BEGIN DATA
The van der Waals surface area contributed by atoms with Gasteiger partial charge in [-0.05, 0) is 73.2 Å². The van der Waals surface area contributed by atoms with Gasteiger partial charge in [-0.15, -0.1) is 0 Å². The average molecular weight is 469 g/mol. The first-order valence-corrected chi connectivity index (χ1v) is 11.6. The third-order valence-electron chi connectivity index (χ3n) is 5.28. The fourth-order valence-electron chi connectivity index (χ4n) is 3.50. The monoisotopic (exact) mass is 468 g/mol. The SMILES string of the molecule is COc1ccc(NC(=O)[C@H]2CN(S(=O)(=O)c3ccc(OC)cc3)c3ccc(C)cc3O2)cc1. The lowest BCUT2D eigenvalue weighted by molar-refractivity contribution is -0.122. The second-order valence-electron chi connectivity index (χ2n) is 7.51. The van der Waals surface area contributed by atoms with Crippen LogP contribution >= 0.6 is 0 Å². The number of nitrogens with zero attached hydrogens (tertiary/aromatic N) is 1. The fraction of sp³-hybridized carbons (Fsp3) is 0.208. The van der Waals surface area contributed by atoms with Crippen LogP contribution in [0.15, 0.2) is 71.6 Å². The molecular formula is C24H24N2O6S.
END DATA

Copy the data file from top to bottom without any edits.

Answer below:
The van der Waals surface area contributed by atoms with Gasteiger partial charge in [-0.05, 0) is 73.2 Å². The van der Waals surface area contributed by atoms with Gasteiger partial charge in [-0.15, -0.1) is 0 Å². The average molecular weight is 469 g/mol. The first-order valence-corrected chi connectivity index (χ1v) is 11.6. The third-order valence-electron chi connectivity index (χ3n) is 5.28. The fourth-order valence-electron chi connectivity index (χ4n) is 3.50. The monoisotopic (exact) mass is 468 g/mol. The SMILES string of the molecule is COc1ccc(NC(=O)[C@H]2CN(S(=O)(=O)c3ccc(OC)cc3)c3ccc(C)cc3O2)cc1. The lowest BCUT2D eigenvalue weighted by molar-refractivity contribution is -0.122. The second-order valence-electron chi connectivity index (χ2n) is 7.51. The van der Waals surface area contributed by atoms with Crippen LogP contribution >= 0.6 is 0 Å². The number of nitrogens with zero attached hydrogens (tertiary/aromatic N) is 1. The fraction of sp³-hybridized carbons (Fsp3) is 0.208. The van der Waals surface area contributed by atoms with Crippen LogP contribution in [0.15, 0.2) is 71.6 Å². The molecular formula is C24H24N2O6S.